Our view: A legacy through the ages

DKS editors

We all know who the Rev. Martin Luther King Jr. was. We’ve learned about King growing up in our history classes. He was a minister, a Nobel Peace Prize recipient and, of course, everyone knows him for his famous “I Have A Dream” speech.

Today, Kent State is honoring King through a speech by Judge Glenda A. Hatchett. It’s OK that Martin Luther King Jr. Day was last week, and the university is just now celebrating it today, because the benefits great leaders like King gave to us are used every day. Plus, it gives all Kent State students a chance to attend.

For our parents and grandparents who were around during the Civil Rights Movement, his life can symbolize a revolution that was not only a change for individuals, but also a societal transformation. The way people were treated changed forever. For people born after King’s time, his life is a tremendous history lesson.

As college students, most of us were not around during a major social movement. It is easier to say how horrible people were treated and much more difficult to actually imagine the hardships minorities faced.

With the help from great leaders like King, we now have the ability to make a change. We share our place in history with people who experienced oppression firsthand. We’ve heard upsetting stories from our parents and grandparents about the “old times.” Despite your background, you can relate to such things. Though we did not share the experiences with our ancestors, we can understand what happened to them through their stories and be thankful for what we have today.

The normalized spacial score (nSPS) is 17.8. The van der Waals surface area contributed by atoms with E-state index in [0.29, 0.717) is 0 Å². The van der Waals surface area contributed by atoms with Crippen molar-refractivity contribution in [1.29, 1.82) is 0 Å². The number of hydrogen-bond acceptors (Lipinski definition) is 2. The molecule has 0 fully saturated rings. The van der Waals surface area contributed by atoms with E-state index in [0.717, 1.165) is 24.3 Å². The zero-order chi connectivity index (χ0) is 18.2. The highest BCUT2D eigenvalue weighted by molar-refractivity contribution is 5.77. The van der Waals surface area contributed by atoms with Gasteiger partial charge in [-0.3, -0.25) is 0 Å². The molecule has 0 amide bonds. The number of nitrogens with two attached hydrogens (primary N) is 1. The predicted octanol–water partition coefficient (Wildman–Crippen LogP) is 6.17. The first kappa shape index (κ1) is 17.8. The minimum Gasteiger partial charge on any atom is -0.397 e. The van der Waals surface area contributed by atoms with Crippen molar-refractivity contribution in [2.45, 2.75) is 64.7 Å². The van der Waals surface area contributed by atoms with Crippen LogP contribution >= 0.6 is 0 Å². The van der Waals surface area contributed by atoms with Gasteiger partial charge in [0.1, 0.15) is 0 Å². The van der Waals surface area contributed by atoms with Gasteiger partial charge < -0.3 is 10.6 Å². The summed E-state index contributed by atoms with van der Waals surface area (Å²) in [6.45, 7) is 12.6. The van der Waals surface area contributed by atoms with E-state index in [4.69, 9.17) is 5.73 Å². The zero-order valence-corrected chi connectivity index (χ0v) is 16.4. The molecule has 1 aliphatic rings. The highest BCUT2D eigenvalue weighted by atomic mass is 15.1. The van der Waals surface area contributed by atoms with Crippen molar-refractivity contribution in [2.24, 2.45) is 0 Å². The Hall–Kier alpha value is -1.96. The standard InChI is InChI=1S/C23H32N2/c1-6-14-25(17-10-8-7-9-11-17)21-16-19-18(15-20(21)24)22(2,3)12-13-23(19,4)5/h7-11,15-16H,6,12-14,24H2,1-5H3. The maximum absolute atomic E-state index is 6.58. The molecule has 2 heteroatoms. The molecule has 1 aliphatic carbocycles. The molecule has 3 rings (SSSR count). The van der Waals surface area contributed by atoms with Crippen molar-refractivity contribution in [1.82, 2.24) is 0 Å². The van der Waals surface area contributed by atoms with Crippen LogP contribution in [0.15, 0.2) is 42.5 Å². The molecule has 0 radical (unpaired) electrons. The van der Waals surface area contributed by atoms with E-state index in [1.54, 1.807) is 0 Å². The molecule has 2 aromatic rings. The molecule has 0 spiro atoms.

As we start off a new decade and time separates us further from our nation’s history, we’ll only have those stories to cling to, reminding us of our past. We can thank King for the characteristics we see in all generations, even the younger generations. Instead of growing up thinking they can do anything, they will grow up knowing they can do anything.

As we all grow up, we will continue to learn about great leaders, but it will be just that — a lesson. We now have the ability to honor King’s hard work every day, not just on Martin Luther King Jr. Day.

We are lucky enough to close the book that was once King’s reality and step outside into a brand new day. This certainly does not suggest our nation is perfect now, or ever will be, but conditions will continue to evolve.

Because he had a dream then, we all can dream now.

The above editorial is the consensus opinion of the Daily Kent Stater editorial board.